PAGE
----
JaxCare: High Hopes, Low Turnout; Stringent Eligibility Rules Have Hobbled the Program's Ability to Provide Health Insurance for the Working Poor

Article excerpt

Byline: URVAKSH KARKARIA

JaxCare's low cost health care plan geared toward the working poor was high on ambition when it began two years ago.

Executives projected the plan, which is marketed to small businesses, would attract 1,600 members by early 2006. But the optimism hasn't panned out -- enrollment stands at about 478.

"We had unrealistic enrollment expectations," CEO Rhonda Poirier said. "It simply didn't happen."

Poirier and her directors point to the program's restrictive eligibility requirements. Besides income requirements, enrollees could not have had insurance in the past six months or be eligible for other assistance programs. Members had to be residents of Duval County, excluding many poor people who work in Jacksonville, but live in surrounding counties.

"There are very strict regulatory guidelines that almost form a straitjacket on our ability to enroll people," said Hugh Greene, JaxCare's chairman and CEO of Baptist Health.

The JaxCare plan, supported by a coalition including hospitals and physicians, is one of four Health Flex plans approved by the state's Agency for Health Care Administration under a 2002 state statute. The local employer-based health plan offers primary care, prescription coverage and hospital stays through a network of 900 physicians and five hospitals. Unlike the other Health Flex plans -- which are in South Florida -- the local program is geared toward the low-income employed, and has considerable public-private financial support.

Member premiums are designed to pay for the health plan's administrative costs, while the cost of treating enrollees is financed through a city grant and in-kind services from participating hospitals.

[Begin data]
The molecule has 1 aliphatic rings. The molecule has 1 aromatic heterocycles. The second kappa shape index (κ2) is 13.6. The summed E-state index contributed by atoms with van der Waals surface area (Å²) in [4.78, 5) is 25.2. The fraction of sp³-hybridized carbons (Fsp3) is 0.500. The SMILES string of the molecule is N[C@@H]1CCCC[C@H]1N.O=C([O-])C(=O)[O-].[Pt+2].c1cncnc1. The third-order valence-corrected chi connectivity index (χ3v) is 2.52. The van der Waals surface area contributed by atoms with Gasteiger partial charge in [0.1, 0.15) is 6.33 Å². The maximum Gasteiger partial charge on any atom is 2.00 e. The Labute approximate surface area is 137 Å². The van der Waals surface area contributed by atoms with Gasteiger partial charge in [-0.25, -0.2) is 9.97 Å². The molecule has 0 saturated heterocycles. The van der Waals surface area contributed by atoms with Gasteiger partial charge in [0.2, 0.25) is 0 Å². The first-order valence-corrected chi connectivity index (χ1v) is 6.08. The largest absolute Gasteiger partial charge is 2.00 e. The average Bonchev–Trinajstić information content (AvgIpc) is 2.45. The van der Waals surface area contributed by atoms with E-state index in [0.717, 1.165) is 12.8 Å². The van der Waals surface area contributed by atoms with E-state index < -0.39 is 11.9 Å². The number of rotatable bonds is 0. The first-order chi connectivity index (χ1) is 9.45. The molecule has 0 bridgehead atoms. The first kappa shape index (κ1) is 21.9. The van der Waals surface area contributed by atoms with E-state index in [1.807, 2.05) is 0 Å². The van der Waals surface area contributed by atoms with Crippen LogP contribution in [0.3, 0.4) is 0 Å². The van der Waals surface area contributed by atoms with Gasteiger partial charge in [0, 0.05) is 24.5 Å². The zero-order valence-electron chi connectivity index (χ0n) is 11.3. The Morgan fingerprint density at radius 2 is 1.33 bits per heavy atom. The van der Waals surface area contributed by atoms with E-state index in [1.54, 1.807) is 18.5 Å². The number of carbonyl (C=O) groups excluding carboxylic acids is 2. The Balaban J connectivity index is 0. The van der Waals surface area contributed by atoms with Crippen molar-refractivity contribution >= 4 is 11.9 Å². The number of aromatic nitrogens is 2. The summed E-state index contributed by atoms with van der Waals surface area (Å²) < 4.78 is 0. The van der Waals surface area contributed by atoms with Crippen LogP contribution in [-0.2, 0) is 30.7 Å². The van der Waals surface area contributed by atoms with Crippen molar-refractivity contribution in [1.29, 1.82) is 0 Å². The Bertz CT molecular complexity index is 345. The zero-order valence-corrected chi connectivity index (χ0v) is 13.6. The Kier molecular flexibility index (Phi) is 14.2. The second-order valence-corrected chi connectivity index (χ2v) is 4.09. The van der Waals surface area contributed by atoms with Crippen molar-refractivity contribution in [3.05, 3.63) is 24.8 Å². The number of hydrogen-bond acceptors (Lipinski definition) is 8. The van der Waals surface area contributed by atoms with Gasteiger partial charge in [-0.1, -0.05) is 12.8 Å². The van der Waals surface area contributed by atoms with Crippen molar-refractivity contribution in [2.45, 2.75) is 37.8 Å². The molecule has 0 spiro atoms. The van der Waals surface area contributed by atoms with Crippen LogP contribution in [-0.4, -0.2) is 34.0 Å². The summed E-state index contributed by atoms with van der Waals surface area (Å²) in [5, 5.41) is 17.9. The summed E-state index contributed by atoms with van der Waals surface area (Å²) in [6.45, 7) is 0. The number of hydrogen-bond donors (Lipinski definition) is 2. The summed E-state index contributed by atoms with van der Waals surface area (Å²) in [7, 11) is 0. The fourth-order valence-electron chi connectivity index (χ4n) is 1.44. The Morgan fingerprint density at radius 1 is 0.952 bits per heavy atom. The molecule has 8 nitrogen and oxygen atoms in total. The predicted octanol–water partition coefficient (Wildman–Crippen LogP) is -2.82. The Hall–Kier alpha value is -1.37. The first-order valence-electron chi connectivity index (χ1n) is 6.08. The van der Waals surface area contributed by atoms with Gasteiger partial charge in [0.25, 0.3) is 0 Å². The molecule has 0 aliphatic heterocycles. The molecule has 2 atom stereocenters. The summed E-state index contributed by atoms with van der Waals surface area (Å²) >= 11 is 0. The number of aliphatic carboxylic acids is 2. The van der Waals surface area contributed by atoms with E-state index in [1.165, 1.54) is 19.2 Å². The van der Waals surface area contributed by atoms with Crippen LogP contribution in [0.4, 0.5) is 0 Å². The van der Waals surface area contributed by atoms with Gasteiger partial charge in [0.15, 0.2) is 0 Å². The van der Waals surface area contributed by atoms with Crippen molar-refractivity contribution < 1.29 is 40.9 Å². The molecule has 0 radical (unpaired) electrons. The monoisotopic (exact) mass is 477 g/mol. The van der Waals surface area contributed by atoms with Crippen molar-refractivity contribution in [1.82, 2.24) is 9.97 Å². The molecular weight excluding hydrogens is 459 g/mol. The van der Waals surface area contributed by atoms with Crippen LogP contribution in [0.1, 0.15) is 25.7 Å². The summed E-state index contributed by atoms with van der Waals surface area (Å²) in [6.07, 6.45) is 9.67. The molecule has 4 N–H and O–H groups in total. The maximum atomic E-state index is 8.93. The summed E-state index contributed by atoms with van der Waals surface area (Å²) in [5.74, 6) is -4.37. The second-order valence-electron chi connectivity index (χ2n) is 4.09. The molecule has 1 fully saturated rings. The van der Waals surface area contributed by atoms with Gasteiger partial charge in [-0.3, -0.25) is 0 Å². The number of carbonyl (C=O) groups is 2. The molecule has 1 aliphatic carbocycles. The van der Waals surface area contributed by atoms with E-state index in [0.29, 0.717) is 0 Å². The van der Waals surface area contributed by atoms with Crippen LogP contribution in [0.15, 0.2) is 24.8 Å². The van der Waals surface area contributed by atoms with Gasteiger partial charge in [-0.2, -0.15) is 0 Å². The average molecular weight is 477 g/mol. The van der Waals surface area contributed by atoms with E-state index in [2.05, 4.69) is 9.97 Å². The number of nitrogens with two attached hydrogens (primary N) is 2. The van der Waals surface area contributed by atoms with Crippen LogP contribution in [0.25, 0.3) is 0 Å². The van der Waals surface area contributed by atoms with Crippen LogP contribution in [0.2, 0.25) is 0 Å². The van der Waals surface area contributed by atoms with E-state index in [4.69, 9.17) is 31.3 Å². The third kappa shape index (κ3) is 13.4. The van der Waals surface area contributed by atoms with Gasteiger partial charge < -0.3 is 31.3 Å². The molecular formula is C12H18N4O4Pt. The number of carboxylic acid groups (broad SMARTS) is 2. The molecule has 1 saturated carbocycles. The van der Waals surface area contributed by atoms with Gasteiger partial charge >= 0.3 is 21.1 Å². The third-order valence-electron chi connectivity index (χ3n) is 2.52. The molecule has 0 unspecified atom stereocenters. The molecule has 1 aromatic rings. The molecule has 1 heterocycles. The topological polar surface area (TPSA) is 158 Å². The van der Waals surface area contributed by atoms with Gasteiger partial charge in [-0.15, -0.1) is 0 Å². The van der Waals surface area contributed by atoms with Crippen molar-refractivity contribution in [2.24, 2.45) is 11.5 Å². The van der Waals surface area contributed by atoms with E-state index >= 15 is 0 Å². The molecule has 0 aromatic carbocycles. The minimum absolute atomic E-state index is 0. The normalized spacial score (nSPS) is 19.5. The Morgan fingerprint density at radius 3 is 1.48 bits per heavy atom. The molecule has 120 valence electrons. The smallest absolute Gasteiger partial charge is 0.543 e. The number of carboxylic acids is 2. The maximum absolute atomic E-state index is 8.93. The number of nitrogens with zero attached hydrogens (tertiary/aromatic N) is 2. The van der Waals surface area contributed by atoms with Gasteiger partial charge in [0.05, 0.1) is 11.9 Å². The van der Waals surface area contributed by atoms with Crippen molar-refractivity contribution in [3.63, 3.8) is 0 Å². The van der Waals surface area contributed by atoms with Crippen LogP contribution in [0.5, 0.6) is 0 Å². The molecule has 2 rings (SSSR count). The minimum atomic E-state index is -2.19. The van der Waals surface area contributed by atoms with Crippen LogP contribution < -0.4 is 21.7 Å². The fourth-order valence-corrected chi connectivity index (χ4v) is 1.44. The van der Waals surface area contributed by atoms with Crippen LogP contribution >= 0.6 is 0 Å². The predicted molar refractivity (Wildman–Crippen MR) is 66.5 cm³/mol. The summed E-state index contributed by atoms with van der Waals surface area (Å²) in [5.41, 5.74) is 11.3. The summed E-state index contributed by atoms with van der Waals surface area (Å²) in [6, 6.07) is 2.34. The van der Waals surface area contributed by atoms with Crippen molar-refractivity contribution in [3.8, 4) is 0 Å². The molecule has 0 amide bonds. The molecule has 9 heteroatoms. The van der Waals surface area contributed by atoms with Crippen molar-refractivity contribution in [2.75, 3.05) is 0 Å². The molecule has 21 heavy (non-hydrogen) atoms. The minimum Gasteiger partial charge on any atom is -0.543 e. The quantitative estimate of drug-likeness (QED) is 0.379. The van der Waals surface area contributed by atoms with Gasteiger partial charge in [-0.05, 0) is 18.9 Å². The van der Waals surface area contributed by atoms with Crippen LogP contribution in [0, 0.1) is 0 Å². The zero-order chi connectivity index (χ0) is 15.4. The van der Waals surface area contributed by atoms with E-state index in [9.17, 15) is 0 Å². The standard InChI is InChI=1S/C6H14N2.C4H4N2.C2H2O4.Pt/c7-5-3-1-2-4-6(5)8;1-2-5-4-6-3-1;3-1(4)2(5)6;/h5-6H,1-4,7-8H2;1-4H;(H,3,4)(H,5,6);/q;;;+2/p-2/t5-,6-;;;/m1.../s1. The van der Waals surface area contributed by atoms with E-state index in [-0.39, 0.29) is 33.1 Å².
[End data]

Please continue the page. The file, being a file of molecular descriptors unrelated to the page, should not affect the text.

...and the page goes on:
JaxCare has given Tammy Font access to comprehensive medical care she didn't have before.

Font, who makes about $18,000 annually as an accounting manager at a music store on the Westside, makes too much to qualify for charity assistance and too little for private insurance.

With JaxCare, "I'm getting care that I've needed for a long time," Font said. "It was never available to me because I couldn't afford it."

Prior to becoming a JaxCare member, the 48-year-old received medical care at the Volunteers in Medicine, a clinic that provides free outpatient medical services to the working uninsured.

"But if you need a specialist [and there isn't one] on staff," she said, "you just have to go find yourself one and pay full price."

TOO RESTRICTIVE

The JaxCare health plan was initially limited to those who earned between 150 to 200 percent of the Federal Poverty level. But officials realized the 150 percent base left out many working poor.

"We found that people had second jobs" which raised their income levels and disqualified them from JaxCare, said Randy Kammer, a JaxCare director and an insurance executive.

JaxCare has raised the income requirement to include those who make no more than 200 percent of the poverty level, which amounts to $26,400, for a family of two.

"There are a large number of people who are uninsured," said Robert Nuss, a JaxCare director and senior associate dean at the Univeristy of Florida College of Medicine in Jacksonville. "But, by the time you go through all these eligibility requirements it reduces [the] potential [pool]."

Small business owners were leery of the program because they could not offer the benefit to all employees -- just those who qualified.

While 155 businesses have enrolled, Poirier said, at least as many have turned it down because it did not allow them to include all their workers.

An inability to extend the benefit to all employees was a deal breaker for Stanley Pools, a manufacturer and retailer of swimming pools.

About half the company's 30 employees didn't qualify.

"They are not eligible because they make too much money . …